The markets took a big dip in early February, with the Dow Jones industrial average losing 1,500 points for the first time in a single day and the S&P 500 down more than 4 percent. Although they’ve rebounded a bit, the CBOE Volatility Index, which measures fear in the market, showed its biggest increase in history. After a banner year for stocks and the second longest bull market since 1929, many investors, especially those close to retirement, are nervous and are wondering what they should do during a market decline. Here are some tried-and-true financial principles to revisit during a market decline.
At times like these, it’s important to put current conditions into perspective. This is not the first time the market has taken a tumble and it won’t be the last. Declines in the Dow are fairly regular events. In fact, drops of 10 percent or more happen about once a year on average.
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There’s an old saying that the best thing to do when you meet a bear market is the same as if you were to meet a bear in the woods: play dead. While easier said than done, successful long-term investors know that it’s important to stay calm during a market correction. Multiple studies have analyzed how our emotions affect our investing results, especially when we chase above average returns. A 2015 DALBAR study revealed that investors’ decisions were the biggest reason for underperformance. Simply put, behavioral biases lead to poor investment decision-making.
Market volatility has increased in recent years and the media can often make it seem like each episode is worse than the one before. In reality, volatility does not hurt investors, but selling when the market is down will lock in losses.
Know your risk number
If you don’t know your risk level, you can’t have complete peace of mind about your portfolio. Having too much risk can subject you to greater losses in a market decline, and having too little risk can mean not reaching your goals. Every investor’s risk preference is different, based on their unique situation and personality. It’s important to understand your personal risk preference so you can ensure that your portfolio reflects your tolerance and you aren’t caught off guard when the market experiences ups and downs. We offer an online risk assessment tool so you can find out where you stand today.
Stick to your strategy
We understand that volatility and market declines are stressful. However, we encourage you to keep in mind that while the stock market may be down significantly, your portfolio is made up of stocks, bonds and other assets that are designed to work together to decrease overall losses. If you stay true to your investment strategy and avoid making decisions when emotions are running high, you won’t run the risk of losing even more.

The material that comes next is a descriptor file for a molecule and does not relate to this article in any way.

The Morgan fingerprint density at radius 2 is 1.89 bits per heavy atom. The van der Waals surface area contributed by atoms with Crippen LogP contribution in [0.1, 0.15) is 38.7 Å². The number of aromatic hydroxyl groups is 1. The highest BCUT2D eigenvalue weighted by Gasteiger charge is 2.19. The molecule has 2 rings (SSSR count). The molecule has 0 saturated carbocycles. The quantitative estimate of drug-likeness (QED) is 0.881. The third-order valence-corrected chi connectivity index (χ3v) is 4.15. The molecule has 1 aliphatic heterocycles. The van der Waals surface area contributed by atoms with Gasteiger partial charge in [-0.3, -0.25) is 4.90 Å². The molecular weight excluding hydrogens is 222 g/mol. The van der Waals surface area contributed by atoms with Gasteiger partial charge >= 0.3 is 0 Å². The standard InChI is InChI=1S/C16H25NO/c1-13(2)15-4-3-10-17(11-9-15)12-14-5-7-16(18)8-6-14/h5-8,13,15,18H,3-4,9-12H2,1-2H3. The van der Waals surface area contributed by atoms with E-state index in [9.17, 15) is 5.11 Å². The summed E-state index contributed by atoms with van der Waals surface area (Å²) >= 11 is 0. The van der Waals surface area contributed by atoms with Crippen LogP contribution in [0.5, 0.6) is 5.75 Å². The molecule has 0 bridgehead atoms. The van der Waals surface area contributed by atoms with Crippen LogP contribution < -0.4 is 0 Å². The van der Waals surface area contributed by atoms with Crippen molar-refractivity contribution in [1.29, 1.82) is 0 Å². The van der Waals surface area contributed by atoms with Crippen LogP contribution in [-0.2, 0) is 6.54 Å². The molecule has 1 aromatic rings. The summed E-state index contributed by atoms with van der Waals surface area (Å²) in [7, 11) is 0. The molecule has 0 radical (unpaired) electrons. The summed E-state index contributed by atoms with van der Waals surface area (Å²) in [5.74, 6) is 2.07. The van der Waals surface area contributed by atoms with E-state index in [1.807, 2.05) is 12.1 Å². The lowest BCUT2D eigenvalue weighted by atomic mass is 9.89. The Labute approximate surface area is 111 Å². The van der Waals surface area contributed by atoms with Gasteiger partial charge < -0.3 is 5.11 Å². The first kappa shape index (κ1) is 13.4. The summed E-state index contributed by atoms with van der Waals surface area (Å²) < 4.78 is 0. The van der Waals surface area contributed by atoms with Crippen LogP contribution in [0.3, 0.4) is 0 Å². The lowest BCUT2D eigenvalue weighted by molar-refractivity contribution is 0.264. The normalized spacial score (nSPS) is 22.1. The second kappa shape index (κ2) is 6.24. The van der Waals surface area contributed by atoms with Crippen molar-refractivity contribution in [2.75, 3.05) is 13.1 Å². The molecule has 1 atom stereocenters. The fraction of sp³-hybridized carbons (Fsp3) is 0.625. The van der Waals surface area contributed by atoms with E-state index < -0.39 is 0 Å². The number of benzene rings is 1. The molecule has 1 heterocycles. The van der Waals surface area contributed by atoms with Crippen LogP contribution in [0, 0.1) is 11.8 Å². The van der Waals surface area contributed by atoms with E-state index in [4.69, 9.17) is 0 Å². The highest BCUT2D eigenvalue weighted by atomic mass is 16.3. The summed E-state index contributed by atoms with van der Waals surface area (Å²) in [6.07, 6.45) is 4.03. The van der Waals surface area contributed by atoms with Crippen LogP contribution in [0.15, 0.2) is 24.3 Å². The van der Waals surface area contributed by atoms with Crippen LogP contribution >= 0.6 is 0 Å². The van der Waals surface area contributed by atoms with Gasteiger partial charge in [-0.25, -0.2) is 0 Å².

A wise investor needs to learn to ignore the “trees” and keep their eyes on the “forest,” or the historic long-term market returns. We have built your financial plan and investment strategy for the long term, with short-term volatility in mind. It’s important to consider your specific portfolio, investment horizon and circumstances when reflecting on economic events. A decline can be upsetting, but there’s no reason to deviate from your long-term financial plan. If you have questions about your portfolio, get in touch with our office.
Partner with a professional
The only long-term guarantee in investing is that there will be short-term fluctuations. We’ll experience bear and bull markets in the decades ahead just as we have in the past decades. Rather than fear change, focus on being prepared for it. Whether you’re new to investing or an experienced investor, it’s helpful to consult with an objective third-party. Human nature causes us all to act out of emotion when our accounts go down. Find a professional with the knowledge and experience to help you make informed financial decisions that aren’t drive solely by emotion.
Don’t let the market ups and downs get you down. By keeping a long-term perspective, staying calm and educating yourself, you can put yourself in the best position to weather the storms the economy brings your way.